Article published in:The locus of linguistic variation
Edited by Constantine Lignos, Laurel MacKenzie and Meredith Tamminga
[Linguistic Variation 16:2] 2016
► pp. 221–246
Variant-centered variation and the like conspiracy
The conventional methodology of variationist linguistics foregrounds the variable as the object of study: each variant is situated in the envelope of variation against the other variants it competes with. This paper argues that it is necessary to look beyond the context of the alternations a variant participates in in order to get a full picture of the factors affecting variation. The multi-functional variant like is used as a case study to illustrate the value of a variant-centered analysis: the fact that several distinct variables are all simultaneously changing toward the variant like suggests that a variant can be targeted for change across multiple variables, parallelling Campbell-Kibler (2011)’s model of the variant as the carrier of sociolinguistic meaning. It is conjectured that the set of changes toward like can be explained as a top-down discursive change targeting like as an indicator of vague literality, a function it retains in multiple distinct variable contexts.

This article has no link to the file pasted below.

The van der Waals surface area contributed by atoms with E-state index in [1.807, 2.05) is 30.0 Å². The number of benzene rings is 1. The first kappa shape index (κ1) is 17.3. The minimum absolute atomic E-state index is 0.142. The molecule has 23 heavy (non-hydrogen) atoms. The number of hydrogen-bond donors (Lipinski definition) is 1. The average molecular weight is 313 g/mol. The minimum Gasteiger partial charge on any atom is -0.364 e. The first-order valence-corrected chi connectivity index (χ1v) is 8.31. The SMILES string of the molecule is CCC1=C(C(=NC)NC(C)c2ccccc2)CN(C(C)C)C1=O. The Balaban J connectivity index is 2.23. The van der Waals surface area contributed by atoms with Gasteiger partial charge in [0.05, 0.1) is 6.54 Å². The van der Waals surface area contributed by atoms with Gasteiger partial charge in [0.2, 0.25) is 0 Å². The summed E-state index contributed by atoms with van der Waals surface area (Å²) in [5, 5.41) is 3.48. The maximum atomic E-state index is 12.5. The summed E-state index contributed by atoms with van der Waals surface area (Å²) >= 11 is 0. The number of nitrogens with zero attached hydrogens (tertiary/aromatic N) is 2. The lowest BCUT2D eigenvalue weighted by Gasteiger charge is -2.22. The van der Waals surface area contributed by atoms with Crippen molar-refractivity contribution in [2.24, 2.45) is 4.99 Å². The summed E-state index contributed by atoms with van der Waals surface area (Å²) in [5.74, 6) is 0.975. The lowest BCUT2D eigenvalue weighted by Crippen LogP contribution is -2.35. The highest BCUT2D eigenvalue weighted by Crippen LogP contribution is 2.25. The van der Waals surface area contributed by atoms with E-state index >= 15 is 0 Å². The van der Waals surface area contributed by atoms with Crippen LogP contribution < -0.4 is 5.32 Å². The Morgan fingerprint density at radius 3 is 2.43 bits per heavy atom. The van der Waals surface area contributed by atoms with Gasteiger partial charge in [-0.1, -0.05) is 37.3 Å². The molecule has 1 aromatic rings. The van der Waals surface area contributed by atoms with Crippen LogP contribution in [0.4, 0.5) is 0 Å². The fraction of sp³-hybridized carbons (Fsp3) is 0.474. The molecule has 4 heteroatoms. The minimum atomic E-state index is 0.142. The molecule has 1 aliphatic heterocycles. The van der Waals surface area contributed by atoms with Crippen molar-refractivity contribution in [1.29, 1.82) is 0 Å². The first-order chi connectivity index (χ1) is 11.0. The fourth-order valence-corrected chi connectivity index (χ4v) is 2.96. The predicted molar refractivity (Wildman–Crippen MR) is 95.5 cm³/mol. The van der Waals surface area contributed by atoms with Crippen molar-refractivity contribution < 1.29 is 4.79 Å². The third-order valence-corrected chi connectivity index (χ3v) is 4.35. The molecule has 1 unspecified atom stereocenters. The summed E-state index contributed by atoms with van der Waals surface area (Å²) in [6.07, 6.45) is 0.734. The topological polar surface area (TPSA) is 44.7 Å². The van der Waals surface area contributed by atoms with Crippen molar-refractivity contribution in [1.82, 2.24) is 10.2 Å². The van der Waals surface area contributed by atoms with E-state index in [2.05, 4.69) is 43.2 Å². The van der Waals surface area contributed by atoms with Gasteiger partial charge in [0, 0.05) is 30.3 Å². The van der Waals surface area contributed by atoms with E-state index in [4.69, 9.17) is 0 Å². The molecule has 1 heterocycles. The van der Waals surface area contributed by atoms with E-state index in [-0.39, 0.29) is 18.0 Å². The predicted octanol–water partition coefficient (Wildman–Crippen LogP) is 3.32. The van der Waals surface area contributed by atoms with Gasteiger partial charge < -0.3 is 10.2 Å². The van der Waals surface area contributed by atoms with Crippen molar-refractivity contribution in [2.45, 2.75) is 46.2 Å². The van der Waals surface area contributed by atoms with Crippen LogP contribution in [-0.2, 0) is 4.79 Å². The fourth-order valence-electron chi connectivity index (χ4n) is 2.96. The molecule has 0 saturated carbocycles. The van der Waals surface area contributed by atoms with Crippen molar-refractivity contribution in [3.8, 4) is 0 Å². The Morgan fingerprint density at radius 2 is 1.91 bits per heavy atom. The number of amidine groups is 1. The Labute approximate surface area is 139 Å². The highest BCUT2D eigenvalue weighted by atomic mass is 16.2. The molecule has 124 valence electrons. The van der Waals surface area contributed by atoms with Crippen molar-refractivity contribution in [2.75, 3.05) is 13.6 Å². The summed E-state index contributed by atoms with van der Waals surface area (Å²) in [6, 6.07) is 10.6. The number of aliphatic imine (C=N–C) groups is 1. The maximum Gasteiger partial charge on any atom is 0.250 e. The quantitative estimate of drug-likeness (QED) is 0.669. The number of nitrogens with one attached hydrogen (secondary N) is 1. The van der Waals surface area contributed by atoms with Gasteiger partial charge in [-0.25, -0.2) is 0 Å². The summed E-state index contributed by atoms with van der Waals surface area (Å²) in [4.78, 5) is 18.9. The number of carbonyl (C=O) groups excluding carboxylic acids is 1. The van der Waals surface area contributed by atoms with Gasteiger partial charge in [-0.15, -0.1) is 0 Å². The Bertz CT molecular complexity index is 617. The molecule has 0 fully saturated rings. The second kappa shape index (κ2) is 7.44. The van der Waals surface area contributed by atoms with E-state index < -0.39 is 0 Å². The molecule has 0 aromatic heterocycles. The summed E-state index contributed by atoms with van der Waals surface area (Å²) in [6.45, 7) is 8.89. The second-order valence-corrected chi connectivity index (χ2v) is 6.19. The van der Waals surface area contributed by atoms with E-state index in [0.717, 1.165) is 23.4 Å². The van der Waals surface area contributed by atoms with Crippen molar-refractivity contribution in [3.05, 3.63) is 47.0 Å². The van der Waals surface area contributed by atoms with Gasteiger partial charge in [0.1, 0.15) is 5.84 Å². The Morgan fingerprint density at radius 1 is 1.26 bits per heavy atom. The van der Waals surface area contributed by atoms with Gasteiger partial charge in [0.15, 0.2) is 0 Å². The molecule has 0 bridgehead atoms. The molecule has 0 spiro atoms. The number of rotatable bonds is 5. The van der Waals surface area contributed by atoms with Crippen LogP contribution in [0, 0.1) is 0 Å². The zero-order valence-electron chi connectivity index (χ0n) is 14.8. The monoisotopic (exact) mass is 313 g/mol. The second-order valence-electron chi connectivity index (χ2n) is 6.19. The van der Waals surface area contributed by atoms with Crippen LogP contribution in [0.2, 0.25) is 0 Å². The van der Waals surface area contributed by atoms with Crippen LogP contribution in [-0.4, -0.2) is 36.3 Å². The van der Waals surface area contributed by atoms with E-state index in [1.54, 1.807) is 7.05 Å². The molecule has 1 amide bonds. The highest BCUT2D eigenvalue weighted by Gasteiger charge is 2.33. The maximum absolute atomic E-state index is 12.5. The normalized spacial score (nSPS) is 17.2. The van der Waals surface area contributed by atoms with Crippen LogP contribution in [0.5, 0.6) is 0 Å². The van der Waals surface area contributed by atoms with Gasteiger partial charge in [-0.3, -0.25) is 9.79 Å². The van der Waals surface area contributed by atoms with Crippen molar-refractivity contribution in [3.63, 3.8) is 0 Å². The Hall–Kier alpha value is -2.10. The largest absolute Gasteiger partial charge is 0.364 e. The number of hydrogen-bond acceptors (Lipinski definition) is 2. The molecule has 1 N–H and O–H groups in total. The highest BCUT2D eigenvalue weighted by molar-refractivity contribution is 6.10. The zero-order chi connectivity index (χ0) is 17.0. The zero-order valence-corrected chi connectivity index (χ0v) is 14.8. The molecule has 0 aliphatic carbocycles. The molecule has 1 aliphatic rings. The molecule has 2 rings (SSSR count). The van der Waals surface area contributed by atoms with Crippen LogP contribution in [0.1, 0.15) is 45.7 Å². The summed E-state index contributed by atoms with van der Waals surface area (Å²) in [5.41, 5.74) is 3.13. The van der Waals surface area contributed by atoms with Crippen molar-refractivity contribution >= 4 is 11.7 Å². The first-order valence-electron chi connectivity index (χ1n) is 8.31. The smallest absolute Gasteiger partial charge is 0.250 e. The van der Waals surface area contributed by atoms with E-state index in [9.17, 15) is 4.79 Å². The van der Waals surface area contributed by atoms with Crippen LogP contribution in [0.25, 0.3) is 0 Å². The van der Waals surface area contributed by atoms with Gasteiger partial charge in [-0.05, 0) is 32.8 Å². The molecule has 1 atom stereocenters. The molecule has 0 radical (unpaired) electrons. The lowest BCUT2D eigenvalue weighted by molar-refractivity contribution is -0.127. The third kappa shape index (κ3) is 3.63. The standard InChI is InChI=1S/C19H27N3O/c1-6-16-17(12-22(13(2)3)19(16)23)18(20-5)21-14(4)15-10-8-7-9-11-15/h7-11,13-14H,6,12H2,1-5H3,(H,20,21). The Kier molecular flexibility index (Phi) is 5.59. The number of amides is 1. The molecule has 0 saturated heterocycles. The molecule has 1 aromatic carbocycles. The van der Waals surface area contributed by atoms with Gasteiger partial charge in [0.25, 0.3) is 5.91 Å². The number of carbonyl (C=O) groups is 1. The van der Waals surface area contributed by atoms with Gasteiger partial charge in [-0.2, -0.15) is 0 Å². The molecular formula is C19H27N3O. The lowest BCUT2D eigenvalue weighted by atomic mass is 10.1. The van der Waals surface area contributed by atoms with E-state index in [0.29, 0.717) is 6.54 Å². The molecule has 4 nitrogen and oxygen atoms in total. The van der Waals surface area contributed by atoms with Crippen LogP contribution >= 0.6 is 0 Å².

Keywords: sociolinguistic change, discursive practice, like, locus of linguistic variation, conspiracy, envelope of variation, variationist theory
Published online: 27 January 2017
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